Saakashvili Vows Georgia to Control Separatist Regions(Abkhazia and South Ossetia) by 2013

January 23, 2009

By Helena Bedwell

Georgian President Mikheil Saakashvili vowed within four years to restore control over two separatist regions that Russia recognized as independent states after a war with Georgia in August.

“My government will do everything possible to resolve the issue of Georgia’s territorial integrity by 2013, the end of my term as president,” Saakashvili said. “It seems we’re alone, fighting a big, old rusty imperial machine, but we’ll do all we can. I’m here. I’m not going to die or resign any time soon.”

Saakashvili spoke for more than four hours in his first call-in show on Georgian television. About 5,000 people submitted questions, and the program was broadcast live on all major television channels.

Russia routed Georgia’s army in the five-day war over separatist South Ossetia, and later recognized its independence along with that of another breakaway region, Abkhazia, a move decried by the U.S. and many European countries. Russia plans to deploy about 3,700 soldiers in each region.

The president said Russia was unlikely to attack Georgia again because of its deepening economic problems. “But the risk remains as long as the current government remains in power” in Moscow “and they remain on our territory.”

Opposition leaders including former Defense Minister Irakli Okruashvili, now living in France, have criticized Saakashvili for mistakes that led to the war. Nino Burjanadze, a former Saakashvili ally and speaker of Georgia’s parliament, has called for early elections.

‘Major Flaws’

A Georgian parliamentary commission found “major flaws” in the government’s handling of the war, while charging that Russia planned in advance to attack.

Human Rights Watch said today that Georgia and Russia both violated the laws of war during the conflict, killing civilians, torturing prisoners and looting villages.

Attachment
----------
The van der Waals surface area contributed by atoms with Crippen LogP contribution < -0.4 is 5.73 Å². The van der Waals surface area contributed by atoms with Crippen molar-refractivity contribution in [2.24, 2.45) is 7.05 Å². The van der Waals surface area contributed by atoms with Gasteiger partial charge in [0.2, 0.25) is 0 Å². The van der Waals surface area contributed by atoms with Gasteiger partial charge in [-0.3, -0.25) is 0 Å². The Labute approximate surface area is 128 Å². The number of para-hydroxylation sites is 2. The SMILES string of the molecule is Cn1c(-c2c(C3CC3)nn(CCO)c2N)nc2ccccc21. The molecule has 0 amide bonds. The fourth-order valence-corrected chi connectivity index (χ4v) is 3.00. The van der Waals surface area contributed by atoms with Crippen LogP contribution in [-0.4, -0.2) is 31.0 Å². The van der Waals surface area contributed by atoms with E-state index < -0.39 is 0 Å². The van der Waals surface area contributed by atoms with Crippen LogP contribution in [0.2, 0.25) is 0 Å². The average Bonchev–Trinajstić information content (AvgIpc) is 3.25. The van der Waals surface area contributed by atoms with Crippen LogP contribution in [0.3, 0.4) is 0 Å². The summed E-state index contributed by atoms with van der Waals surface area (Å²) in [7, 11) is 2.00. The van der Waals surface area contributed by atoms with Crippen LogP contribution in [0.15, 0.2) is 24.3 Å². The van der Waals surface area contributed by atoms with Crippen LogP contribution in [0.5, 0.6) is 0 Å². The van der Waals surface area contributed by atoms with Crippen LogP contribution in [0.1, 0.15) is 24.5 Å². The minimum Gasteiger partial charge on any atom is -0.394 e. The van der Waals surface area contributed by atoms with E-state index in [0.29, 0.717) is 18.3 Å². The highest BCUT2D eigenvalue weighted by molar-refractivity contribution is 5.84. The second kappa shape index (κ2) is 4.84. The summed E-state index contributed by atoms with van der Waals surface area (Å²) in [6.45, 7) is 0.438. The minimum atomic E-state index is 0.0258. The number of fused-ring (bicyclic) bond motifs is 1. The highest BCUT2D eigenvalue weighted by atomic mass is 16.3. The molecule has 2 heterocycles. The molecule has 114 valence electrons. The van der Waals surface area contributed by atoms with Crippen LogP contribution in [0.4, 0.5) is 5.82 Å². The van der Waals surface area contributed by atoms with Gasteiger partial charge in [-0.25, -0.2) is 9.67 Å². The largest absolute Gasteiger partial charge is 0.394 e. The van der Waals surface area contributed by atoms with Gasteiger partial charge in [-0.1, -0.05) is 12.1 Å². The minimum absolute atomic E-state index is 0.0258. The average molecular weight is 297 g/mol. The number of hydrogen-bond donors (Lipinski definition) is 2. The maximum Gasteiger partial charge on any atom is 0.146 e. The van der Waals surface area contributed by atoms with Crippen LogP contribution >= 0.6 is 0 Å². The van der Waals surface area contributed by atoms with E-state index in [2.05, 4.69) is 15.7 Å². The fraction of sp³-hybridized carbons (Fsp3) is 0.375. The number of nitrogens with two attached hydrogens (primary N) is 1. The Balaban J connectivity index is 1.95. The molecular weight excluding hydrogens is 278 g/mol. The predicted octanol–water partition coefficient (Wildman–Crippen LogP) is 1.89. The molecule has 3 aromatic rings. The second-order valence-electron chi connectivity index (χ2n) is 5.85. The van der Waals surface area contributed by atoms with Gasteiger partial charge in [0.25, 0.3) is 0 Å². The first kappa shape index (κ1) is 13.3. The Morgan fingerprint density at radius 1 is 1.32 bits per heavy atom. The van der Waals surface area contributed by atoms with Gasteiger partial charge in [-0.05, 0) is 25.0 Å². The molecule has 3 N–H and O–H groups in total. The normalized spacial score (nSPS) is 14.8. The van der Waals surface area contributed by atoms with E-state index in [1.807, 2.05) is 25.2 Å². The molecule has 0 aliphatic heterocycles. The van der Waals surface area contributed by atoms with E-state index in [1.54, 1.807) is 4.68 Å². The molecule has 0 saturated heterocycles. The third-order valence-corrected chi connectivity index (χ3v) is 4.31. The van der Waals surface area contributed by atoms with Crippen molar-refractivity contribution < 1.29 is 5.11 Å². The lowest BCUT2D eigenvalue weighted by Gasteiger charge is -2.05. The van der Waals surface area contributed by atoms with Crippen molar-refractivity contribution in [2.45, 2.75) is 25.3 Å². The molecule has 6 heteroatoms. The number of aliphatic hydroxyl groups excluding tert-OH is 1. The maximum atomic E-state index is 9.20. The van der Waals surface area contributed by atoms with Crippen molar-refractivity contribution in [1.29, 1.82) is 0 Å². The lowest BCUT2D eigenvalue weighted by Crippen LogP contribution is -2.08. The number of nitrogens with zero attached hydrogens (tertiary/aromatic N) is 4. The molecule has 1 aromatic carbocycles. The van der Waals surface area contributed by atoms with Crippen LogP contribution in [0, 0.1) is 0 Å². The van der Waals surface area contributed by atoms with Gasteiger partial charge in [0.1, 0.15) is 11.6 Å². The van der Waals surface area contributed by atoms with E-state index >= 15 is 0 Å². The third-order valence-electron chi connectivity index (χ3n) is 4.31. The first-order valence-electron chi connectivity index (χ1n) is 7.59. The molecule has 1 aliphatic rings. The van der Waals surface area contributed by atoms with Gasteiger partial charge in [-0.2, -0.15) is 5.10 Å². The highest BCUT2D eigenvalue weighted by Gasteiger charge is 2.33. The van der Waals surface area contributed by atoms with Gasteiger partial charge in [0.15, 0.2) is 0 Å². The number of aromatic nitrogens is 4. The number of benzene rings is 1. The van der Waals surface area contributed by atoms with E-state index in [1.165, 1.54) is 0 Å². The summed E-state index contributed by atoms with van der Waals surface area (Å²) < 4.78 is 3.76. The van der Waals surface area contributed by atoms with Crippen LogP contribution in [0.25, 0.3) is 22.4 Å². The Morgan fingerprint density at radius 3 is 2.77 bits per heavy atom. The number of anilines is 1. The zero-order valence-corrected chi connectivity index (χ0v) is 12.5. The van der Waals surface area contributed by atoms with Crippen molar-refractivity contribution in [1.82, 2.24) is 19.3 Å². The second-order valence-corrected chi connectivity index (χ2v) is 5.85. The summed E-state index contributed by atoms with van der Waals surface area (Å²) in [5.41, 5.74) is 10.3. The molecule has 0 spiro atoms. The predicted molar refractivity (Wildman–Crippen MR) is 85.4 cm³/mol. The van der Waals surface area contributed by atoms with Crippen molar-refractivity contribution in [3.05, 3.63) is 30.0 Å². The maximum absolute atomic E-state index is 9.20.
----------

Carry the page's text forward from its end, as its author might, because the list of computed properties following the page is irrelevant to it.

The conflict caused $1 billion of damage to Georgia’s economy and forced about 130,000 people from their homes, according to the government. Georgia won pledges of $4.55 billion in international aid to rebuild its economy and resettle refugees, led by a $1 billion offer from the U.S.

Saakashvili said the economy, which probably grew 2 percent to $12.5 billion in 2008 after 12.4 percent expansion a year earlier, had been “minimally” affected by the global financial crisis. He said the financial system is “stable,” especially when compared with Georgia’s neighbors.

The president unveiled new spending programs to boost the economy, including 521 million lari ($313 million) for road building and “heavy” investment in agriculture. He promised that the state would buy 50,000 tonnes of fertilizer from a plant in Rustavi that has fallen on hard times since the war.

Saakashvili also defended the government’s plan to give management control of the 1,300 megawatt Inguri hydropower plant on the border with Abkhazia to Russian utility OAO Inter RAO UES, a proposal that met with sharp criticism from the parliamentary opposition.

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